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Dividend Stocks vs. Rental Properties

Suppose you have a chunk of money you’d like to invest. You like the idea of equity[CW1] and that the value of your investment can grow over time. However, the idea of regular cash inflows has you hooked as well. Fortunately for you, there are two common investments that fit the bill perfectly: dividend stocks and rental properties. The only question is which one you should buy.

What Are They?

When a corporation earns a profit, it may decide to distribute it to its shareholders. This distribution is called a dividend. Dividends are usually small, but if you own a lot of shares, they add up quickly. Some companies distribute dividends regularly and reliably, while others may choose to only do so on occasion.

A rental property is simply an apartment or home that you own and rent out. As the owner, you choose the amount charged for rent, but you’re also on the hook for managing the building. If something goes wrong, like a broken light switch, you need to make sure it is repaired in a timely fashion.

Dividend Stocks: Ups and Downs

One feature of dividend stocks for many investors is the fact that they aren’t running the company. They see the dividend as “free money” because they can simply go about their business and receive a quarterly or annual payment. Another upshot is that publically traded dividend stocks are highly liquid assets. If you sense an impending change in the market and think it’s time to switch your money from one industry to another, you can do so almost at the drop of a hat.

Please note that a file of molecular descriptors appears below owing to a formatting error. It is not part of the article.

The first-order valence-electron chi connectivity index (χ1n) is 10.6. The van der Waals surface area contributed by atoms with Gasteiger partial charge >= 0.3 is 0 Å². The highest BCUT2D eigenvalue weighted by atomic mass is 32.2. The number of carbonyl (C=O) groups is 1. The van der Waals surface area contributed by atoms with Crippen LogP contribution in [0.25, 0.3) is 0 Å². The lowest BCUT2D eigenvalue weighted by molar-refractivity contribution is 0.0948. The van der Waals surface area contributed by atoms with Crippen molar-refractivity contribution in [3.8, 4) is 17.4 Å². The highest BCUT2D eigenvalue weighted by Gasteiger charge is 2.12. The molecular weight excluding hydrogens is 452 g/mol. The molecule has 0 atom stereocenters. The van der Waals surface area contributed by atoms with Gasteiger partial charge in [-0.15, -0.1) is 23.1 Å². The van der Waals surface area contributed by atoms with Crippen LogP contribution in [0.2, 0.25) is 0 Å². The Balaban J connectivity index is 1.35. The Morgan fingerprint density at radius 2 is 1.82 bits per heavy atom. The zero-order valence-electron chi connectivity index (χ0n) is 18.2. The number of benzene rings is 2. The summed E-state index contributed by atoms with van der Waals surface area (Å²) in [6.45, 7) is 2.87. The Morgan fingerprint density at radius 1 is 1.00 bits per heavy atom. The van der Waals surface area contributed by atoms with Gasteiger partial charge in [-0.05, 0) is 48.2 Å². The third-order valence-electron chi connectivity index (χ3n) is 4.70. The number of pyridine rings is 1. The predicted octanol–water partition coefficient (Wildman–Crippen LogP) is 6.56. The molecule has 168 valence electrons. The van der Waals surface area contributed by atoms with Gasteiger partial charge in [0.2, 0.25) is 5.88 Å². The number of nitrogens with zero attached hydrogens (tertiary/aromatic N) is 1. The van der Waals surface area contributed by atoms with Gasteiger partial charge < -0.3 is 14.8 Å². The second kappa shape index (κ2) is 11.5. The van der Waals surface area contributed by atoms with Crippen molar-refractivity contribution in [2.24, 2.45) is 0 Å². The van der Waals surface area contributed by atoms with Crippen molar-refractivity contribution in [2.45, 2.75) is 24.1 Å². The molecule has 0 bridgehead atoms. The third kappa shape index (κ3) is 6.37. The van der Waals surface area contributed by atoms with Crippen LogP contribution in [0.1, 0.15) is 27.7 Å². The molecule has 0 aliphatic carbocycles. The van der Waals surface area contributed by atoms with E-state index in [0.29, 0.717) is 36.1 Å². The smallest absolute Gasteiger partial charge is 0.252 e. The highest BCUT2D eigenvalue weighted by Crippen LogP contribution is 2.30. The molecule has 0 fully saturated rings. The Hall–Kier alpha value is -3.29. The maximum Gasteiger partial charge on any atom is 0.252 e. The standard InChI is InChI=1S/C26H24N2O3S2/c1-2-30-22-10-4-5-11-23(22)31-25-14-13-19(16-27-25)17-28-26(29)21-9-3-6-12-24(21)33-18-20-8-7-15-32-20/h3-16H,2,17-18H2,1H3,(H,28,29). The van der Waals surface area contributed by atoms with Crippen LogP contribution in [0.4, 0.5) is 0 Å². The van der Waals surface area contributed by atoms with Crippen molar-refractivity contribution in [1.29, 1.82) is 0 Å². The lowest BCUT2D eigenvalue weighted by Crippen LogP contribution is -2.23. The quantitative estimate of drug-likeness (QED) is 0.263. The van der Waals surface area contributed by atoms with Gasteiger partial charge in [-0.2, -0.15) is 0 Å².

However, some people like to see a more immediate connection between their actions and their cash flows. If you like to be hands-on in managing business, dividend stocks aren’t for you.

The Deal With Rent

A point of pride for many landlords is their personal investment. They can have a direct involvement with their property, which can influence the amount they earn in rent. Everything from selecting tenants to making renovations is under the purview of the owner. On top of the ability to set rental prices, there can be a point of pride for contributing to a community. 

The problem with rental properties, however, is they can require a lot of hands-on work, sometimes more than a landlord is interested in. There’s always the option to hire a management company, but then your returns will suffer. The other drawback of rental properties is that they’re highly illiquid assets. If you ever need to sell quickly, you’re going to do so at a serious discount.

How’s the ROI?

Of course, the deciding factor should be the return you’ll see on your investment. The number of different possibilities in each investment category is almost endless, so it’s futile to try and compare the two overall. To come to a conclusion about where to park your dough, spend time making a determination about the best investment you might choose in each category, given your circumstances and preferences. Once you’ve identified a potential property situation and a dividend stock or combination, then you can lay out the cash flows side by side and determine which is the best fit for you.

Happy investing!